This book examines closely many of the unquestioned assumptions by which we live our lives, comparing them with the beliefs that have shaped and guided human life in the past. It begins with a consideration of how secular societies attempt to possess their citizens, body and soul and how, as a consequence, the necessity of redefining human responsibility becomes an ever more urgent imperative.
The book continues with a presentation of the traditional view of man as ‘God’s Viceroy on Earth’, with an eye to its practical implications in a world that has all but forgotten, under the pressure of mass social persuasion, that man must always be free to choose his own ultimate destiny. The author’s thesis is a passionate yet incisive plea for the restoration of the sacred norms of religion, as against the debilitating and falsifying aims of a profane world-view based on no more than recent scientific and technological achievements.
‘This marvelous book...abounds with penetrating insights...The most remarkable quality of the book however is its courage.’ Fourth World Review
‘This is a book of the utmost importance to anyone concerned...with the really basic questions of human life.’ Country Life
‘This is an urgent piece of writing, a reading of what we are and where we are.’ TLS
Table of Contents
The Cost of Wealth.
Liberty and Obedience.
Man in Society.
Man as Viceroy.
Knowledge and its Counterfeits.
The Only Heritage We Have.
What We Are and Where We Are.
If, by some strange device, a man of our century could step backwards in time and mix with the people of a distant age he would have good cause to doubt either their sanity or his own. Mountains, forests and the blue sky would look familiar enough, but they would not be seen by the people around him in the way he saw them. Their physical features might be the same, but their meaning would be different.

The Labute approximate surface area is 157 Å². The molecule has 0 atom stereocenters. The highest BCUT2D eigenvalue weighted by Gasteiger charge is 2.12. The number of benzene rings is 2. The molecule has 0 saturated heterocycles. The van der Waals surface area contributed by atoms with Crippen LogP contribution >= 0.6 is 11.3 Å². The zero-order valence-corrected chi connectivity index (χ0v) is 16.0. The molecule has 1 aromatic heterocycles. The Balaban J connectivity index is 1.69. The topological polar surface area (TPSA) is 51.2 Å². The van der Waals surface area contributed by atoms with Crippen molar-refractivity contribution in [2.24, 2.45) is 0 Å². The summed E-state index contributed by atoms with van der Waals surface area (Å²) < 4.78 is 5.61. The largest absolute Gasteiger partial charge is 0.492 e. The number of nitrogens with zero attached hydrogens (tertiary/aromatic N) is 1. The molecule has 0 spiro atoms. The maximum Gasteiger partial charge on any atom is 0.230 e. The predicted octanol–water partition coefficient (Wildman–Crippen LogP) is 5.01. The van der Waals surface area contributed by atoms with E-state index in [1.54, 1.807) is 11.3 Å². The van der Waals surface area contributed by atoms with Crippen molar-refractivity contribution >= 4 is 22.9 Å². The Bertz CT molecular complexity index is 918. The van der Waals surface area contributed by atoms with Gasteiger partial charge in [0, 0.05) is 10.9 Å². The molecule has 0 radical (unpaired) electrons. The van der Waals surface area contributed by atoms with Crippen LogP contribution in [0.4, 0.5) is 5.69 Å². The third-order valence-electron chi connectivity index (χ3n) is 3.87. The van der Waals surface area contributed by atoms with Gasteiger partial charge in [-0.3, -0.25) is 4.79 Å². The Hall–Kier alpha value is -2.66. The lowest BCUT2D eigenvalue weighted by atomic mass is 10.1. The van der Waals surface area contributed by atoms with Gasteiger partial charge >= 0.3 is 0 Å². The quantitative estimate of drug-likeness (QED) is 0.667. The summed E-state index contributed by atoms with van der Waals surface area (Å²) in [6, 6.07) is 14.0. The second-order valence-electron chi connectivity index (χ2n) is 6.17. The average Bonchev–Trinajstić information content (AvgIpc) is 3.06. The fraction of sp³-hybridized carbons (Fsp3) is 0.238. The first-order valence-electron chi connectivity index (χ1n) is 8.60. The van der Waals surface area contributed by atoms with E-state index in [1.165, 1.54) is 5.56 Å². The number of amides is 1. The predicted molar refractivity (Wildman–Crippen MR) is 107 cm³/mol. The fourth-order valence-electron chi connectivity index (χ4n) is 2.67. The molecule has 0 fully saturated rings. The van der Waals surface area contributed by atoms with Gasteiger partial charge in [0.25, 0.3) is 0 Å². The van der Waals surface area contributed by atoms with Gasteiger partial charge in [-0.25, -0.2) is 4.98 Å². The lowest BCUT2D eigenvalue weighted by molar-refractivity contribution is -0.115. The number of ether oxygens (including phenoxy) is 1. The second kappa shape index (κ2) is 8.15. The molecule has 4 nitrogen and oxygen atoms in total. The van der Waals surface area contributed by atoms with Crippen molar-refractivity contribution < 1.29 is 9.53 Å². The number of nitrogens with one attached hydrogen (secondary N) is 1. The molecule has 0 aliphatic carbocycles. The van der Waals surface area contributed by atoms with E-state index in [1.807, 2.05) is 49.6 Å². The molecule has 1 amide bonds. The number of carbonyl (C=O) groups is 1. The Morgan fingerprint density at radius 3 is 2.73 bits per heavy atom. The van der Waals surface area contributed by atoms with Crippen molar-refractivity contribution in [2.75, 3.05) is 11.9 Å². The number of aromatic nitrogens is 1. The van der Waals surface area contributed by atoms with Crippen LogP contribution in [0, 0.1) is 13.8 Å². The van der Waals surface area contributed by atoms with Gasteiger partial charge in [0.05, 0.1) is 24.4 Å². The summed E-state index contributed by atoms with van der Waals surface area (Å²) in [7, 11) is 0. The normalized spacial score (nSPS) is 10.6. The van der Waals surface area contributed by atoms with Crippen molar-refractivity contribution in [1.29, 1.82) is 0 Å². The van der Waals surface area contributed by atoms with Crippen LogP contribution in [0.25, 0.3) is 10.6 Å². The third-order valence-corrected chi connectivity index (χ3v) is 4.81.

He would know what common sense is and what constitutes human normality. So would the people amongst whom he found himself, but their common sense would differ from his and their normality might seem to him abnormal. Questioning everything they took for granted and amazed that they should be so unquestioning in their assumptions, he would find that all he took for granted was brought into question. His ‘Why?’ would be met with their ‘Why?, and he would not know the answer.
From our present position we can see how limited were the beliefs and ideas of earlier times and other cultures, how many avenues were left unexplored and how many opportunities missed. It is easy to suppose that, in changing our perspective, we have escaped from the limitations inherent in human thinking and human vision. Yet our faculties and our senses are the same. We are not a new species, and to compare our own world view with any other is merely to compare different kinds of limitation, as though a man tunneling his way out of prison were to emerge within the perimeter, exchanging one cell for another.
So it must always be unless the prisoner learns that freedom lies in quite another direction, never through the tunnel of time.
Like those who came before us we have chosen—or had chosen on our behalf—certain particular objectives out of the multitude of possibilities open to man and, like them, we ignore everything that seems irrelevant to our purpose. This purpose is determined by the assumptions we take for granted, the axioms which seem to us to demand no proof, the moral imperatives which appear self-evident and therefore unarguable. We are rational creatures, certainly, but reason does not operate in a vacuum or spin the premises of argument out of its own substance. It must start from somewhere. Certain propositions must be accepted as self-evident before our minds will function, and one can reason as well on the basis of a false proposition as upon that of a true one.